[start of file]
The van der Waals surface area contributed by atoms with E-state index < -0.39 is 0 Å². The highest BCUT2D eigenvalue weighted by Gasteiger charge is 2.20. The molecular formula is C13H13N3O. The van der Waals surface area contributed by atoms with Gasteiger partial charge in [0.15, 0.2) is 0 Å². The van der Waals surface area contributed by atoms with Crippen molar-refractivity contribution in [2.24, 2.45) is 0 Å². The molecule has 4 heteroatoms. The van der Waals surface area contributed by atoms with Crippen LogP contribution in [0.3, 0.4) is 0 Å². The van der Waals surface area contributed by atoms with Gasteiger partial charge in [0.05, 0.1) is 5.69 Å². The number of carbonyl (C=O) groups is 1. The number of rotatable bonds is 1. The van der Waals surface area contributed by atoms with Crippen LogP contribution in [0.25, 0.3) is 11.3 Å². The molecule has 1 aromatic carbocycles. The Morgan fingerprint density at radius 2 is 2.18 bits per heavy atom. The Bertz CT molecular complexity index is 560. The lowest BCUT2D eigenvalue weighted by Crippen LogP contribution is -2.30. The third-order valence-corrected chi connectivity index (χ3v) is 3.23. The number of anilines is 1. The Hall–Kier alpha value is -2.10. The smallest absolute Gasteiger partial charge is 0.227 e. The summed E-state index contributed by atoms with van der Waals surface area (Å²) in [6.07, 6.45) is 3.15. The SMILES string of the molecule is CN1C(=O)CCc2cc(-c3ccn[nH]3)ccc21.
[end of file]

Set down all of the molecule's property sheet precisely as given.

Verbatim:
The van der Waals surface area contributed by atoms with E-state index < -0.39 is 0 Å². The highest BCUT2D eigenvalue weighted by Gasteiger charge is 2.20. The molecular formula is C13H13N3O. The van der Waals surface area contributed by atoms with Gasteiger partial charge in [0.15, 0.2) is 0 Å². The van der Waals surface area contributed by atoms with Crippen molar-refractivity contribution in [2.24, 2.45) is 0 Å². The molecule has 4 heteroatoms. The van der Waals surface area contributed by atoms with Crippen LogP contribution in [0.3, 0.4) is 0 Å². The van der Waals surface area contributed by atoms with Gasteiger partial charge in [0.05, 0.1) is 5.69 Å². The number of carbonyl (C=O) groups is 1. The number of rotatable bonds is 1. The van der Waals surface area contributed by atoms with Crippen LogP contribution in [0.25, 0.3) is 11.3 Å². The molecule has 1 aromatic carbocycles. The Morgan fingerprint density at radius 2 is 2.18 bits per heavy atom. The Bertz CT molecular complexity index is 560. The lowest BCUT2D eigenvalue weighted by Crippen LogP contribution is -2.30. The third-order valence-corrected chi connectivity index (χ3v) is 3.23. The number of anilines is 1. The Hall–Kier alpha value is -2.10. The smallest absolute Gasteiger partial charge is 0.227 e. The summed E-state index contributed by atoms with van der Waals surface area (Å²) in [6.07, 6.45) is 3.15. The SMILES string of the molecule is CN1C(=O)CCc2cc(-c3ccn[nH]3)ccc21.